Japanese word order is classified as Subject Object Verb. However, unlike many Indo-European languages, Japanese sentences only require that verbs come last for intelligibility. This is because the Japanese sentence elements are marked with particles that identify their grammatical functions.
The basic sentence structure is topic-comment. For example, Kochira-wa Tanaka-san desu (こちらは田中さんです). Kochira ("this") is the topic of the sentence, indicated by the particle -wa. The verb is desu, a copula, commonly translated as "to be" or "it is" (though there are other verbs that can be translated as "to be"), though technically it holds no meaning and is used to give a sentence 'politeness'. As a phrase, Tanaka-san desu is the comment. This sentence loosely translates to "As for this person, (it) is Mr./Mrs./Miss Tanaka." Thus Japanese, like Chinese, Korean, and many other Asian languages, is often called a topic-prominent language, which means it has a strong tendency to indicate the topic separately from the subject, and the two do not always coincide. The sentence Zō-wa hana-ga nagai (desu) (象は鼻が長いです) literally means, "As for elephants, (their) noses are long". The topic is zō "elephant", and the subject is hana "nose".
Japanese could be considered a pro-drop language, meaning that the subject or object of a sentence need not be stated if it is obvious from context. (Note however that Chomsky's original formulation of this category explicitly excluded languages such as Japanese.) In addition, it is commonly felt, particularly in spoken Japanese, that the shorter a sentence is, the better. As a result of this grammatical permissiveness and tendency towards brevity, Japanese speakers tend naturally to omit words from sentences, rather than refer to them with pronouns. In the context of the above example, hana-ga nagai would mean "[their] noses are long," while nagai by itself would mean "[they] are long." A single verb can be a complete sentence: Yatta! "[I / we / they / etc] did [it]!". In addition, since adjectives can form the predicate in a Japanese sentence (below), a single adjective can be a complete sentence: Urayamashii! "[I'm] jealous [of it]!".
While the language has some words that are typically translated as pronouns, these are not used as frequently as pronouns in some Indo-European languages, and function differently. Instead, Japanese typically relies on special verb forms and auxiliary verbs to indicate the direction of benefit of an action: "down" to indicate the out-group gives a benefit to the in-group; and "up" to indicate the in-group gives a benefit to the out-group. Here, the in-group includes the speaker and the out-group doesn't, and their boundary depends on context. For example, oshiete moratta (literally, "explained" with a benefit from the out-group to the in-group) means "[he/she/they] explained it to [me/us]". Similarly, oshiete ageta (literally, "explained" with a benefit from the in-group to the out-group) means "[I/we] explained [it] to [him/her/them]". Such beneficiary auxiliary verbs thus serve a function comparable to that of pronouns and prepositions in Indo-European languages to indicate the actor and the recipient of an action.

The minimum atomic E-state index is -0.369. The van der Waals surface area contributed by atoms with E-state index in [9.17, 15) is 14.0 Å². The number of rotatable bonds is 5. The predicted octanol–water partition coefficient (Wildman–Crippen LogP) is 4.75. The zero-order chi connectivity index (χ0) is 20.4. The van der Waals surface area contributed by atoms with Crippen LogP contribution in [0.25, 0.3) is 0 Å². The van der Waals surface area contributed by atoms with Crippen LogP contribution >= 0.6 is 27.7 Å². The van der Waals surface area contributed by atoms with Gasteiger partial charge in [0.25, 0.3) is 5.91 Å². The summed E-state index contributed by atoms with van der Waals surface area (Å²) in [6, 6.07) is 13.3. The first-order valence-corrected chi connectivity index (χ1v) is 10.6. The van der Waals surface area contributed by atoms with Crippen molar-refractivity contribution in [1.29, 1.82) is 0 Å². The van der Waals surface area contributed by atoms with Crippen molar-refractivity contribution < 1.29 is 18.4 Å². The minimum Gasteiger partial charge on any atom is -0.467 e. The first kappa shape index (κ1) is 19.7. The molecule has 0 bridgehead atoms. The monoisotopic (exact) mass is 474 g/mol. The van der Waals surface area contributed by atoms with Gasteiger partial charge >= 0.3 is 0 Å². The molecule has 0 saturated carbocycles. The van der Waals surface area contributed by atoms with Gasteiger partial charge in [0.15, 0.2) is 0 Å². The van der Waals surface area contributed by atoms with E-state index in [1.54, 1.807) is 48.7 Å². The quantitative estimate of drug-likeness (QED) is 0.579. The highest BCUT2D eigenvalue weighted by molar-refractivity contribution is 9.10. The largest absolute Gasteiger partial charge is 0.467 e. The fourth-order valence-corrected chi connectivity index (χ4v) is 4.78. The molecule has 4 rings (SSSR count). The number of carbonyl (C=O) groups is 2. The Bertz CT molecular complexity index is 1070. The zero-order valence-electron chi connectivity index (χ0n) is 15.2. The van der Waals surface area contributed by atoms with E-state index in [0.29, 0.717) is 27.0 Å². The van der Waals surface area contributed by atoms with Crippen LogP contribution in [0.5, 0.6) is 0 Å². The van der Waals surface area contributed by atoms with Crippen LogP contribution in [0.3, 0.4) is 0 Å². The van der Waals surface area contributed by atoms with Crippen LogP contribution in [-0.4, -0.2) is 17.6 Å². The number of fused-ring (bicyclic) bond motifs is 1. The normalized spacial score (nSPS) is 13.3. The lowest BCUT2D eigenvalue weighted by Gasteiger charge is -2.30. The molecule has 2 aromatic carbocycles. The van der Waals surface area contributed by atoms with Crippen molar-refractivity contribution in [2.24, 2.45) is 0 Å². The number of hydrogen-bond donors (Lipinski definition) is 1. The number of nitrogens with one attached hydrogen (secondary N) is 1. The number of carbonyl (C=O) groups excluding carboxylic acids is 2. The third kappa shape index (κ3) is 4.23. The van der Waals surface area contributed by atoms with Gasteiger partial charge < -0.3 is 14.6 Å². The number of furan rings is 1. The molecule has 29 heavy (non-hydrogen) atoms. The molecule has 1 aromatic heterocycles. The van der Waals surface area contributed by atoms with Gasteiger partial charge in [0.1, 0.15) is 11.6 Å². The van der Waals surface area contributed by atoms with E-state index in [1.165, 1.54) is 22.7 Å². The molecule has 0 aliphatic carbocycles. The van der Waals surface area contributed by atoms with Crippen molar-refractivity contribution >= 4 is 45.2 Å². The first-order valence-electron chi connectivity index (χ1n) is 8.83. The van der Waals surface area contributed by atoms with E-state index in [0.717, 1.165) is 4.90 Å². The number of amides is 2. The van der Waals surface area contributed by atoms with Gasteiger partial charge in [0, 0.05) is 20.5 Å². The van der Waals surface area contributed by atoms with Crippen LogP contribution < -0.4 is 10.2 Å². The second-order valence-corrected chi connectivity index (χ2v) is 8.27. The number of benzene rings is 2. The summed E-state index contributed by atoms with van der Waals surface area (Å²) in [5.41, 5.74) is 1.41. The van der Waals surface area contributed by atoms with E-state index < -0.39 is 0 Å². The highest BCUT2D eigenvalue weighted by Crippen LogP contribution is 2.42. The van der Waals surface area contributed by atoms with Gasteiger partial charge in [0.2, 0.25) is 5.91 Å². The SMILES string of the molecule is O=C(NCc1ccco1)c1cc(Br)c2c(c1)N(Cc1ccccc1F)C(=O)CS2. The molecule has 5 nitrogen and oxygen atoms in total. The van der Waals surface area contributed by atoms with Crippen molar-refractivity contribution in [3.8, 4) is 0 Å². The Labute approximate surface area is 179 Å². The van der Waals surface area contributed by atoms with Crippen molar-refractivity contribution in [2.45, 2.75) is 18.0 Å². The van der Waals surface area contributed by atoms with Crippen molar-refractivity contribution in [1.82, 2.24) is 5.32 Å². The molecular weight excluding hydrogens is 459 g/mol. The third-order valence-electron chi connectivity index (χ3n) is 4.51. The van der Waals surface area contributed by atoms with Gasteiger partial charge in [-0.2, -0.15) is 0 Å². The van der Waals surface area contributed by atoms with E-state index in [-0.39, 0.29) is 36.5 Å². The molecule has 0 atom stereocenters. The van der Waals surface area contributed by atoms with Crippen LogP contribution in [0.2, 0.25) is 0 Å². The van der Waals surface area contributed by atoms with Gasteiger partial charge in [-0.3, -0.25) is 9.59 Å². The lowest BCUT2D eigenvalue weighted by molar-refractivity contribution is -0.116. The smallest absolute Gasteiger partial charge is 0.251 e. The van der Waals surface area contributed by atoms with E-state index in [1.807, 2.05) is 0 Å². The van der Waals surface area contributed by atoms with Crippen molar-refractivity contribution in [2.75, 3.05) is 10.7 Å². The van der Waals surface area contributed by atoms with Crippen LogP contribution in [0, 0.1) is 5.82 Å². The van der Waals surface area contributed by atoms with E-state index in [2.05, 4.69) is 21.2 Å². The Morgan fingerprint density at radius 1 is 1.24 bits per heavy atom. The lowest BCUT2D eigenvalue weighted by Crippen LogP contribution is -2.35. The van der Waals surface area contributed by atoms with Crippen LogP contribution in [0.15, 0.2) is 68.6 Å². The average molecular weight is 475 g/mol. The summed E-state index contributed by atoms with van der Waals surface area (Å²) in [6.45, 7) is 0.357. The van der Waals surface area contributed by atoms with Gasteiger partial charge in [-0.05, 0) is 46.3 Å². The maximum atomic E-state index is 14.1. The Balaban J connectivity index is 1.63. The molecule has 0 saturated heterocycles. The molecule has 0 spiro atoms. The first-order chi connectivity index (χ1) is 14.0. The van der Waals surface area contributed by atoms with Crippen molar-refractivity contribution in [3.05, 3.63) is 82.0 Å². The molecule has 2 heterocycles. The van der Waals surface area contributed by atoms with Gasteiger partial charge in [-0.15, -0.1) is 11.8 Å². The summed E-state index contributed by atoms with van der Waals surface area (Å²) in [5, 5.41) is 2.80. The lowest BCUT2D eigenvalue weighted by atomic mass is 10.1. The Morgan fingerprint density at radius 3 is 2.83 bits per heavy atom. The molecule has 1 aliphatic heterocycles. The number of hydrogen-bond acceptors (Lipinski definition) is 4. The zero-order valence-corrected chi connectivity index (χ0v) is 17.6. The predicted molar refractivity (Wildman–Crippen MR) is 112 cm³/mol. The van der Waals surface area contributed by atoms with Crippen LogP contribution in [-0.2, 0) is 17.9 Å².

Japanese "pronouns" also function differently from most modern Indo-European pronouns (and more like nouns) in that they can take modifiers as any other noun may. For instance, one cannot say in English:
*The amazed he ran down the street. (grammatically incorrect)
But one can grammatically say essentially the same thing in Japanese:
Odoroita kare-wa michi-o hashitte itta. (grammatically correct)
This is partly due to the fact that these words evolved from regular nouns, such as kimi "you" (君 "lord"), anata "you" (あなた "that side, yonder"), and boku "I" (僕 "servant"). This is why some linguists do not classify Japanese "pronouns" as pronouns, but rather as referential nouns, much like Spanish usted or Portuguese o senhor. Japanese personal pronouns are generally used only in situations requiring special emphasis as to who is doing what to whom.
The choice of words used as pronouns is correlated with the sex of the speaker and the social situation in which they are spoken: men and women alike in a formal situation generally refer to themselves as watashi (私 "private") or watakushi (also 私), while men in rougher or intimate conversation are much more likely to use the word ore (俺 "oneself", "myself") or boku. Similarly, different words such as anata, kimi, and omae (お前, more formally 御前 "the one before me") may be used to refer to a listener depending on the listener's relative social position and the degree of familiarity between the speaker and the listener. When used in different social relationships, the same word may have positive (intimate or respectful) or negative (distant or disrespectful) connotations.
Japanese often use titles of the person referred to where pronouns would be used in English. For example, when speaking to one's teacher, it is appropriate to use sensei (先生, teacher), but inappropriate to use anata. This is because anata is used to refer to people of equal or lower status, and one's teacher has allegedly higher status.
For English speaking learners of Japanese, a frequent beginners mistake is to include watashi-wa or anata-wa at the beginning of sentences as one would with I or you in English. Though these sentences are not grammatically incorrect, even in formal settings it would be considered unnatural and would equate in English to repeatedly using a noun where a pronoun would suffice.
source : wikipedia